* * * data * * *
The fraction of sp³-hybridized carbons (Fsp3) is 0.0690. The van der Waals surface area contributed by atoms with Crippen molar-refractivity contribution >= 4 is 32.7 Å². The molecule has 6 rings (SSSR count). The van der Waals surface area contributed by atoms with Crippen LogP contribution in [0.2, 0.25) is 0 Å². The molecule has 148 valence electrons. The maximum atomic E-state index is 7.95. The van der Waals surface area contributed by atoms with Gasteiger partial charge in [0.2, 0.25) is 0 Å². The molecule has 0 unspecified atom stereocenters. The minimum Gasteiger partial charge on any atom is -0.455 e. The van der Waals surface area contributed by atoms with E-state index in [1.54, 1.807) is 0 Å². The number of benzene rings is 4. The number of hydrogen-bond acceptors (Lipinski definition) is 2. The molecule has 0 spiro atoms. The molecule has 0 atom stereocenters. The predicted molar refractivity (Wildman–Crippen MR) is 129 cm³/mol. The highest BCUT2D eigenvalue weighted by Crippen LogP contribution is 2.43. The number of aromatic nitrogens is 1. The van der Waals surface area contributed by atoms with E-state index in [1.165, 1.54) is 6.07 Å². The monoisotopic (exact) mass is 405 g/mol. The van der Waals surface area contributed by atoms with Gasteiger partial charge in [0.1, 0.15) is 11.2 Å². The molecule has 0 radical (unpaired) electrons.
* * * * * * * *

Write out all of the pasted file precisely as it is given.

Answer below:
The fraction of sp³-hybridized carbons (Fsp3) is 0.0690. The van der Waals surface area contributed by atoms with Crippen molar-refractivity contribution >= 4 is 32.7 Å². The molecule has 6 rings (SSSR count). The van der Waals surface area contributed by atoms with Crippen LogP contribution in [0.2, 0.25) is 0 Å². The molecule has 148 valence electrons. The maximum atomic E-state index is 7.95. The van der Waals surface area contributed by atoms with Gasteiger partial charge in [0.2, 0.25) is 0 Å². The molecule has 0 unspecified atom stereocenters. The minimum Gasteiger partial charge on any atom is -0.455 e. The van der Waals surface area contributed by atoms with E-state index in [1.54, 1.807) is 0 Å². The number of benzene rings is 4. The number of hydrogen-bond acceptors (Lipinski definition) is 2. The molecule has 0 spiro atoms. The molecule has 0 atom stereocenters. The predicted molar refractivity (Wildman–Crippen MR) is 129 cm³/mol. The highest BCUT2D eigenvalue weighted by Crippen LogP contribution is 2.43. The number of aromatic nitrogens is 1. The van der Waals surface area contributed by atoms with E-state index in [1.165, 1.54) is 6.07 Å². The monoisotopic (exact) mass is 405 g/mol. The van der Waals surface area contributed by atoms with Gasteiger partial charge in [0.1, 0.15) is 11.2 Å². The molecule has 0 radical (unpaired) electrons.